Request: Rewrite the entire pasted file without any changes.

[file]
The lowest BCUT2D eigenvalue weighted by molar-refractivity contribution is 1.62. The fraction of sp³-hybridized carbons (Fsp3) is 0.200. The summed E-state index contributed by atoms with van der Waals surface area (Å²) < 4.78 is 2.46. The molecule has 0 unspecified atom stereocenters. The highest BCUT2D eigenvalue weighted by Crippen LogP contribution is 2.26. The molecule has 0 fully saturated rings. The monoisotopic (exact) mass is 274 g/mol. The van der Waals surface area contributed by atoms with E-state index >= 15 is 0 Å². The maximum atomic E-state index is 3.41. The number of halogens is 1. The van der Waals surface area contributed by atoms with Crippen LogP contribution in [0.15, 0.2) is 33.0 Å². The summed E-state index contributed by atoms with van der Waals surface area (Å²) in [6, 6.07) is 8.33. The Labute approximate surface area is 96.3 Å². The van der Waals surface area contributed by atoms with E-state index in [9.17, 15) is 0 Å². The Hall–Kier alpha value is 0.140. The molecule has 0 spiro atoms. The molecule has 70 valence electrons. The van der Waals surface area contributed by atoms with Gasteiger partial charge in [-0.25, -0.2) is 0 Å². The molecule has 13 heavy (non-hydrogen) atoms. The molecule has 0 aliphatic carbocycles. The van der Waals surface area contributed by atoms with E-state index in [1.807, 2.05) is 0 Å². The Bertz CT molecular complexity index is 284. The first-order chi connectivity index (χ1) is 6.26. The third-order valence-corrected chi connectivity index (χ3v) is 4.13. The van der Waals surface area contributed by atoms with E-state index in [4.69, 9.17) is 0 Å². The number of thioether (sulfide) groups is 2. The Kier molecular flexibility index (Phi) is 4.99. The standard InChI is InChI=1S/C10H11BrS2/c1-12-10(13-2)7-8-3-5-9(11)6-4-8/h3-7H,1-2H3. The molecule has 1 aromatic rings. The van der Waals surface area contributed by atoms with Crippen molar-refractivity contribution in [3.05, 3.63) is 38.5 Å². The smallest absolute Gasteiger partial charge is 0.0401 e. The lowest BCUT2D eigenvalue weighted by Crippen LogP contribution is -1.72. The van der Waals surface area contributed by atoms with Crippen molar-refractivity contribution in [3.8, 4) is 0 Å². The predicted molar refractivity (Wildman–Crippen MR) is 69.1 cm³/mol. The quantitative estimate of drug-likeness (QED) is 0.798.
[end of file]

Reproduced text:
The lowest BCUT2D eigenvalue weighted by molar-refractivity contribution is 1.62. The fraction of sp³-hybridized carbons (Fsp3) is 0.200. The summed E-state index contributed by atoms with van der Waals surface area (Å²) < 4.78 is 2.46. The molecule has 0 unspecified atom stereocenters. The highest BCUT2D eigenvalue weighted by Crippen LogP contribution is 2.26. The molecule has 0 fully saturated rings. The monoisotopic (exact) mass is 274 g/mol. The van der Waals surface area contributed by atoms with E-state index >= 15 is 0 Å². The maximum atomic E-state index is 3.41. The number of halogens is 1. The van der Waals surface area contributed by atoms with Crippen LogP contribution in [0.15, 0.2) is 33.0 Å². The summed E-state index contributed by atoms with van der Waals surface area (Å²) in [6, 6.07) is 8.33. The Labute approximate surface area is 96.3 Å². The van der Waals surface area contributed by atoms with E-state index in [9.17, 15) is 0 Å². The Hall–Kier alpha value is 0.140. The molecule has 0 spiro atoms. The molecule has 70 valence electrons. The van der Waals surface area contributed by atoms with Gasteiger partial charge in [-0.25, -0.2) is 0 Å². The molecule has 13 heavy (non-hydrogen) atoms. The molecule has 0 aliphatic carbocycles. The van der Waals surface area contributed by atoms with E-state index in [1.807, 2.05) is 0 Å². The Bertz CT molecular complexity index is 284. The first-order chi connectivity index (χ1) is 6.26. The third-order valence-corrected chi connectivity index (χ3v) is 4.13. The van der Waals surface area contributed by atoms with E-state index in [4.69, 9.17) is 0 Å². The number of thioether (sulfide) groups is 2. The Kier molecular flexibility index (Phi) is 4.99. The standard InChI is InChI=1S/C10H11BrS2/c1-12-10(13-2)7-8-3-5-9(11)6-4-8/h3-7H,1-2H3. The molecule has 1 aromatic rings. The van der Waals surface area contributed by atoms with Crippen molar-refractivity contribution in [3.05, 3.63) is 38.5 Å². The smallest absolute Gasteiger partial charge is 0.0401 e. The lowest BCUT2D eigenvalue weighted by Crippen LogP contribution is -1.72. The van der Waals surface area contributed by atoms with Crippen molar-refractivity contribution in [3.8, 4) is 0 Å². The predicted molar refractivity (Wildman–Crippen MR) is 69.1 cm³/mol. The quantitative estimate of drug-likeness (QED) is 0.798.